Teacher shortage is problematic

Schools are missing an integral part of the teaching process: teachers. Oregon is facing a growing crisis in the lack of teachers. For the past few years, a decrease in available staff has caused a disconnect throughout the school. Teacher shortages affect students, teachers and the school’s efficiency, Howard said,
he is concerned about the dilemma Marshfield is facing.

“We are seeing a shortage here, more than in urban areas because it takes a unique individual to live over here,” Howard said. “There’s a shortage of teachers who are willing to relocate to rural Southern Oregon.”

Students are ultimately affected by the missing presence of their teachers. Besides the obvious effect of teachers not existing in Marshfield to teach classes, the shortage also affects the number of students per class. Class sizes will likely increase, according to Howard, causing the ratio to become one teacher to 30 or more or students. Sophomore Yasmin Aguirre said she has noticed the shortage around Marshfield.

“If you have bigger classes, it’s easier for people to get distracted,” Aguirre said. “It’d be nice to have smaller classes.”

Math teacher Kevin Guthrie said he faced the frustration of the shortage himself.

“Earlier this year, I gave up my prep to make Integrated I classes smaller,” Guthrie said. “What’s important is what the students need and to see what works.”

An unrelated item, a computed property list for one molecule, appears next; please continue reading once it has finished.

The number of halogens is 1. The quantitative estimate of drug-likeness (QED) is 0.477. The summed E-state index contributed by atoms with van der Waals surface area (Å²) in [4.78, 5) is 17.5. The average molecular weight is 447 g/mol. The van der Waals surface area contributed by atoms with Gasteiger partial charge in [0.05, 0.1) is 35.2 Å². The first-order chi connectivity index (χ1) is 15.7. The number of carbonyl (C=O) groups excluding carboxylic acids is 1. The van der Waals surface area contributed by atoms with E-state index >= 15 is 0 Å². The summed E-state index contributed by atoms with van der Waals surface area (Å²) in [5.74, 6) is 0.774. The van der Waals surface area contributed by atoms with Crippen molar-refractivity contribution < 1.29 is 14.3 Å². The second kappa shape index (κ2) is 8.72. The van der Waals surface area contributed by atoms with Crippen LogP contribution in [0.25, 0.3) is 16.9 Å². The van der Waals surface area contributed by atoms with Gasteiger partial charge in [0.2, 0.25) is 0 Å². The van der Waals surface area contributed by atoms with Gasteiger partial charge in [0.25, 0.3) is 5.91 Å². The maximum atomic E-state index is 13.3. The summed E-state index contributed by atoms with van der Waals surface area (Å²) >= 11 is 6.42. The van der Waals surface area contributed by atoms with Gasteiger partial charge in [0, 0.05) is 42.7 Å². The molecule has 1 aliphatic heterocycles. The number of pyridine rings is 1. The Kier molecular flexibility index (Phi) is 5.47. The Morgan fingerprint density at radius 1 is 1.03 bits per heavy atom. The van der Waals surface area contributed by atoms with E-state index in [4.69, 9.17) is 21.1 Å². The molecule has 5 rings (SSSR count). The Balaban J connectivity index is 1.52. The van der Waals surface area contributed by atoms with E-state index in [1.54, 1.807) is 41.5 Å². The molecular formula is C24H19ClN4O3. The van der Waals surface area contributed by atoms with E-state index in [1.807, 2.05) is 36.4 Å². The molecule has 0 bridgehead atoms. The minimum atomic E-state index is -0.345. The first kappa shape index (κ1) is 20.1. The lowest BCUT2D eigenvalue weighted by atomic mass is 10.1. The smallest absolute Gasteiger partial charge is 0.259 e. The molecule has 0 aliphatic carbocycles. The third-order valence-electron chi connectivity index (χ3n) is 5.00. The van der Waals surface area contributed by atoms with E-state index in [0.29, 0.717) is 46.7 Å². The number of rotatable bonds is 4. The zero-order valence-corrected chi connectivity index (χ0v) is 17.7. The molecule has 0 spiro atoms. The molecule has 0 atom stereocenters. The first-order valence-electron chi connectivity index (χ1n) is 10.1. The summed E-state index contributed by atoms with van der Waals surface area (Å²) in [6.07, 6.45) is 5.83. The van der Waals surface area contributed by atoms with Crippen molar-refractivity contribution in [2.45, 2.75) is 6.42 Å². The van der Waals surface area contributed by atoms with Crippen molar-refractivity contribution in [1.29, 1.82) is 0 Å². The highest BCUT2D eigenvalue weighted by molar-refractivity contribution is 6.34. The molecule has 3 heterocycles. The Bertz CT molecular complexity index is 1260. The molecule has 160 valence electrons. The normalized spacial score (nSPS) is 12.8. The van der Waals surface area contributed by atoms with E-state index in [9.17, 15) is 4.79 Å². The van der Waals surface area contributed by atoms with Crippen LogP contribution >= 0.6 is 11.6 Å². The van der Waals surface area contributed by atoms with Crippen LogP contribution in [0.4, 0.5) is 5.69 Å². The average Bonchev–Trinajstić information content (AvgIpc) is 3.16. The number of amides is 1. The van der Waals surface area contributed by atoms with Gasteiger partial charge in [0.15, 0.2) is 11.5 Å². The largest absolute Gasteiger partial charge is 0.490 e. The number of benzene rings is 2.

A teacher shortage has also led to a substitute shortage, according to Howard. Overall, Marshfield is struggling with continuously balancing the situation. Teachers also feel the strain of being understaffed. They are forced to be spread thinner, by taking over other classes during their prep periods when substitutes are not available.

“With a teacher shortage comes a substitute shortage,” Howard said. “We scramble every day to make sure positions are filled. We all take turns to cover classes.”

Not only does the school rush to cover classes, but the administrators on campus also step in. Substitutes are often found last minute and can derail classes. Aguirre said she has seen classes be unproductive due to this.

“Sometimes [Assistant Principal Eli] Ashton has to fill in and the substitutes don’t know what we’re learning or what to do,” Aguirre said.

Nationally, teacher shortages are becoming a cultural norm. According to the Department of Education, teacher candidates have dropped by 20%. In Oregon, Western Oregon University teaching programs went from 197 graduates to 152 graduates in seven years.

“Education is a failing entity. Everyone sees how bad public education is,” Howard said. “The majority of people that thought about it have decided to go into other fields.”

In response to the growing problem, Howard said he has been planning with administrators to do what they can to recruit teachers.

“I recently went to a job fair and for every 20 people I talked to only two would actually engage in a conversation after hearing the job is in Coos Bay,” Howard said.

Interviews have been happening more regularly, and two intents to hire were already sent out a month earlier than when they are typically sent out, Howard said. Even with the growing shortage, Guthrie said he is positive of the what will come in the future with the support of his department.

“I’ve enjoyed the teachers in the math department,” Guthrie said. “As a department we see what’s needed and we take care of it together.”